• Degrees of Impact: Analyzing the Effects of Progressive Librarian Course Collaborations on Student Performance

      Booth, Char; Lowe, M. Sara; Tagge , Natalie; Stone, Sean M.; 0000-0001-6200-8217 (2015-07)
      The Claremont Colleges Library conducted direct rubric assessment of Pitzer College First-Year Seminar research papers to analyze the impact of diverse levels of librarian course collaborations on information literacy (IL) performance in student writing. Findings indicate that progressive degrees of librarian engagement in IL-related course instruction and/or syllabus and assignment design had an increasingly positive impact on student performance. A secondary indirect analysis of librarian teaching evaluations and self-perceived learning gains by students and faculty showed no correlation to rubric IL scores, suggesting the importance of “authentic” assessment in determining actual learning outcomes. This mixed-methods study presents findings in each area and examines their implications for effective IL course collaborations.
    • Leveraging accreditation to integrate sustainable information literacy instruction into the medical school curriculum

      Tagge , Natalie; 0000-0001-6200-8217 (2018-07-02)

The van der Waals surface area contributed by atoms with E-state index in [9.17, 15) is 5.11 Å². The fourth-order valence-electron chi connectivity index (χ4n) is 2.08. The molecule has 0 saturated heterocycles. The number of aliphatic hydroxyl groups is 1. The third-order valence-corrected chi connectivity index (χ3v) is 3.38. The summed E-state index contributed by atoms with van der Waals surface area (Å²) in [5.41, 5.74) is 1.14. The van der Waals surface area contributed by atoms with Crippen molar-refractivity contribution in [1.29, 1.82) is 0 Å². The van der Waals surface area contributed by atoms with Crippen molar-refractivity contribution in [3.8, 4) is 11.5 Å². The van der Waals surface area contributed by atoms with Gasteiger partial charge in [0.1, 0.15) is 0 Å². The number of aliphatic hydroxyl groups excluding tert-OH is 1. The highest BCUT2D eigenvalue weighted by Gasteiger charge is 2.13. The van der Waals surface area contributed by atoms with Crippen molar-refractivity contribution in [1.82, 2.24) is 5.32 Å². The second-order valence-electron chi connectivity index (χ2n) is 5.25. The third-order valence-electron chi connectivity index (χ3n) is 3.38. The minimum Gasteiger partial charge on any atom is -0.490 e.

Background: While the term “information literacy” is not often used, the skills associated with that concept are now central to the mission and accreditation process of medical schools. The simultaneous emphasis on critical thinking skills, knowledge acquisition, active learning, and development and acceptance of technology perfectly positions libraries to be central to and integrated into the curriculum. Case Presentation: This case study discusses how one medical school and health sciences library leveraged accreditation to develop a sustainable and efficient flipped classroom model for teaching information literacy skills to first-year medical students. The model provides first-year medical students with the opportunity to learn information literacy skills, critical thinking skills, and teamwork, and then practice these skills throughout the pre-clerkship years. Conclusions: The curriculum was deemed a success and will be included in next year’s first-year curriculum. Faculty have reported substantial improvements in the information sources that first-year medical students are using in subsequent clinical reasoning conferences and in other parts of the curriculum. The effectiveness of the curriculum model was assessed using a rubric.